- They can also serve as complements to linking verbs, providing more information about the subject.
- It’s important to ensure that adjective phrases agree with the nouns they modify in terms of number, gender, and case.
- Be cautious about using excessive or redundant adjective phrases, as they can make your writing wordy or repetitive.
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Frequently Asked Questions
Adjective phrases consist of many words that act as one adjective to describe a noun or pronoun.
Adjective phrases are groups of words that precede or follow a noun or pronoun in a sentence and act as a descriptive adjective.
An adverbial phrase modifies a verb, adjective, or adverb, whereas an adjective phrase modifies a noun or pronoun.
Adjective phrases are a great way to spice up your writing and keep the attention of your readers by providing vivid imagery.
Adjective phrases can only modify nouns or pronouns, hence no verbs may serve as their modifiers.
Some common examples of adjective phrases in use include “the red car,” “the tall building,” and “the happy children.”
Because it lacks the essential elements of a full sentence, an adjective phrase cannot function on its own.
Depending on how many adjectives are used to describe the noun or pronoun, an adjective phrase may include any number of words.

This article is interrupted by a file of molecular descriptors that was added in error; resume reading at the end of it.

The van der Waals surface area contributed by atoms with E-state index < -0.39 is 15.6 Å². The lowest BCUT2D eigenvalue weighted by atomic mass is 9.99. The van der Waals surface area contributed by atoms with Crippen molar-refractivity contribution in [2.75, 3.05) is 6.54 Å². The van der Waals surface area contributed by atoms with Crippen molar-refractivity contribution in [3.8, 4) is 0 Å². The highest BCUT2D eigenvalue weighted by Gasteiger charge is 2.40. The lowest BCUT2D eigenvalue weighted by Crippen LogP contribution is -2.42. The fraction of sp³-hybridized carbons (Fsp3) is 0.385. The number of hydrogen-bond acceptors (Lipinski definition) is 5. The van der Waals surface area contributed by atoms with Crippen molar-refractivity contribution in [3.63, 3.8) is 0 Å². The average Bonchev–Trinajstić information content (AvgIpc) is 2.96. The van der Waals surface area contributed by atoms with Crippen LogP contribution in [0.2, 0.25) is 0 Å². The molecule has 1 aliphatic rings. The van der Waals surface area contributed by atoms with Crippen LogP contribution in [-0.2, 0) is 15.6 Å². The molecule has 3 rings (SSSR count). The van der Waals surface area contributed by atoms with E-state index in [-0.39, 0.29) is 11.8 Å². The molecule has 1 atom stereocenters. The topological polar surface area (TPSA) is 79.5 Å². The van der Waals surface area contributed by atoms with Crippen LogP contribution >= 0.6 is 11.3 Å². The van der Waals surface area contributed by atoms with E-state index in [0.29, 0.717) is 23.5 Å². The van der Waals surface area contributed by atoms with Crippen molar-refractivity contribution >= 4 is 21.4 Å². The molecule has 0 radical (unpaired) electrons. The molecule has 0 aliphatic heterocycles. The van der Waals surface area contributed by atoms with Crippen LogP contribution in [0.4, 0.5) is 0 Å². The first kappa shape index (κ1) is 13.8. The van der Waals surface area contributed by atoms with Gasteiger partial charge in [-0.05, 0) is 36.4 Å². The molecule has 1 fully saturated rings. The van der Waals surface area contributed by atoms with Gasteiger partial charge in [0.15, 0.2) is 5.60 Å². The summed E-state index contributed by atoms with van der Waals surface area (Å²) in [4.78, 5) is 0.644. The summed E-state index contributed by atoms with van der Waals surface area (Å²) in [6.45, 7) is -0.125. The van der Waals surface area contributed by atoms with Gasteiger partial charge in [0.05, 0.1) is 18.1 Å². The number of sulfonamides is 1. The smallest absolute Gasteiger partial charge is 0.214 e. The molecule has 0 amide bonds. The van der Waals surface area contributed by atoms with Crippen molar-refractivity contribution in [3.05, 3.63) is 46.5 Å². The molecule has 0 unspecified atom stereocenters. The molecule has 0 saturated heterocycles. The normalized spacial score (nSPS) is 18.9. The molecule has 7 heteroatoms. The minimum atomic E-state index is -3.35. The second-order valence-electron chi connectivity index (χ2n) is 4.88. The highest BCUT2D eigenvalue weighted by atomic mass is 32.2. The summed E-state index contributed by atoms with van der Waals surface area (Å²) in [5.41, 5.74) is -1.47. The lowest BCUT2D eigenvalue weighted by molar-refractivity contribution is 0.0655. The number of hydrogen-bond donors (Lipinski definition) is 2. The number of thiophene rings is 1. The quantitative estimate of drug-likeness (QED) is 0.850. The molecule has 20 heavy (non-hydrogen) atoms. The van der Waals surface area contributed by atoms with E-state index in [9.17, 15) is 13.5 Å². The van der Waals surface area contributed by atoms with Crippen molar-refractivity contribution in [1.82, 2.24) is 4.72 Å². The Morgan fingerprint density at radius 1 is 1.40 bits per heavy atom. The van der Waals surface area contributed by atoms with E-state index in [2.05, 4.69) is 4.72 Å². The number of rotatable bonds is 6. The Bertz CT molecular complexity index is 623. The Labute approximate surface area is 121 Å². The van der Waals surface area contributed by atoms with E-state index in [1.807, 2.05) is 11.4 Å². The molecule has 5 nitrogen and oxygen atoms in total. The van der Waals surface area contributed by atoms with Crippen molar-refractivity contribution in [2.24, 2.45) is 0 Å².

Adjectives often incorporate a preposition, such as “of,” “in,” “on,” or “with.”
Adjective phrases may be formed by combining a present or past participle with a noun or pronoun. Examples include “the running man” as well as “the damaged vase.”
You may use an infinitive with a noun or a pronoun to create a phrase that functions as an adjective. Words like “going for it” and “having the drive to succeed”.
A noun or pronoun with a participle or infinitive form what is called an absolute adjective phrase. It’s there to flesh out what the sentence’s main topic already knows.
Although it is possible to place an adjective phrase after the noun it describes, this is not the norm.
When an adjective phrase comes at the beginning or the middle of a sentence, it should be set off by commas. When used as a sentence terminator, no punctuation is required.
Since its purpose is to describe a noun or pronoun, an adjective phrase cannot serve in those roles in a sentence.